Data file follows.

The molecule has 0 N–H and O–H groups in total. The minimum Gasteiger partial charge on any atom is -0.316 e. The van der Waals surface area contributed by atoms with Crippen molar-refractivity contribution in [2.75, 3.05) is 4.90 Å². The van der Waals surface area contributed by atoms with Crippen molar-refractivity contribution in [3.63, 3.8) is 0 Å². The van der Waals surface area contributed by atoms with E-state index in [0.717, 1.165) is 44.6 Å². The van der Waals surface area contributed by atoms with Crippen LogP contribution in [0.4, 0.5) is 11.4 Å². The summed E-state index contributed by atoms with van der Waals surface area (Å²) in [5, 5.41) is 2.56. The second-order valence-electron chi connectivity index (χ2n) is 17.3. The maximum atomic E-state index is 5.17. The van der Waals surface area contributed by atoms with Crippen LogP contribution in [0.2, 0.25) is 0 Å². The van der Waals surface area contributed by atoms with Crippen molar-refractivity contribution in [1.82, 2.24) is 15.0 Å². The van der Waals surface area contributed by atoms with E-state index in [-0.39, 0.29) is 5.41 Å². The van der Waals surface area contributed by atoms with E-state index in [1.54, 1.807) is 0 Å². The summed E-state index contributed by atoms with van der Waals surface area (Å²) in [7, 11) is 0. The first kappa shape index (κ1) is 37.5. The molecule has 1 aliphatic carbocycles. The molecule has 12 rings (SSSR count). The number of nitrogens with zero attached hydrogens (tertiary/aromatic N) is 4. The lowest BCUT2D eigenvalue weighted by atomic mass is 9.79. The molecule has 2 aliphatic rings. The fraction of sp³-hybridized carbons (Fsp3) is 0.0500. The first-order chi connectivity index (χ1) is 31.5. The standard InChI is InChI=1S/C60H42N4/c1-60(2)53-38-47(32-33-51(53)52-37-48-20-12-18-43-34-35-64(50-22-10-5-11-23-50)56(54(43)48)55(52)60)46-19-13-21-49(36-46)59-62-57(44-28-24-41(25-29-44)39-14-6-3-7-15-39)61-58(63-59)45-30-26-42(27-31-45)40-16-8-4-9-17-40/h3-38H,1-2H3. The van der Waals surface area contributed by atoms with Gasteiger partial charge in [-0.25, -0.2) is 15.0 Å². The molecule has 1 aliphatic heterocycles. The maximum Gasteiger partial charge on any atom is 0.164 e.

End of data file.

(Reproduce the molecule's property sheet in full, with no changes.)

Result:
The molecule has 0 N–H and O–H groups in total. The minimum Gasteiger partial charge on any atom is -0.316 e. The van der Waals surface area contributed by atoms with Crippen molar-refractivity contribution in [2.75, 3.05) is 4.90 Å². The van der Waals surface area contributed by atoms with Crippen molar-refractivity contribution in [3.63, 3.8) is 0 Å². The van der Waals surface area contributed by atoms with E-state index in [0.717, 1.165) is 44.6 Å². The van der Waals surface area contributed by atoms with Crippen LogP contribution in [0.4, 0.5) is 11.4 Å². The summed E-state index contributed by atoms with van der Waals surface area (Å²) in [5, 5.41) is 2.56. The second-order valence-electron chi connectivity index (χ2n) is 17.3. The maximum atomic E-state index is 5.17. The van der Waals surface area contributed by atoms with Crippen LogP contribution in [0.2, 0.25) is 0 Å². The van der Waals surface area contributed by atoms with Crippen molar-refractivity contribution in [1.82, 2.24) is 15.0 Å². The van der Waals surface area contributed by atoms with E-state index in [-0.39, 0.29) is 5.41 Å². The van der Waals surface area contributed by atoms with E-state index in [1.54, 1.807) is 0 Å². The summed E-state index contributed by atoms with van der Waals surface area (Å²) in [7, 11) is 0. The first kappa shape index (κ1) is 37.5. The molecule has 1 aliphatic carbocycles. The molecule has 12 rings (SSSR count). The number of nitrogens with zero attached hydrogens (tertiary/aromatic N) is 4. The lowest BCUT2D eigenvalue weighted by atomic mass is 9.79. The molecule has 2 aliphatic rings. The fraction of sp³-hybridized carbons (Fsp3) is 0.0500. The first-order chi connectivity index (χ1) is 31.5. The standard InChI is InChI=1S/C60H42N4/c1-60(2)53-38-47(32-33-51(53)52-37-48-20-12-18-43-34-35-64(50-22-10-5-11-23-50)56(54(43)48)55(52)60)46-19-13-21-49(36-46)59-62-57(44-28-24-41(25-29-44)39-14-6-3-7-15-39)61-58(63-59)45-30-26-42(27-31-45)40-16-8-4-9-17-40/h3-38H,1-2H3. The van der Waals surface area contributed by atoms with Gasteiger partial charge in [-0.25, -0.2) is 15.0 Å². The molecule has 1 aliphatic heterocycles. The maximum Gasteiger partial charge on any atom is 0.164 e.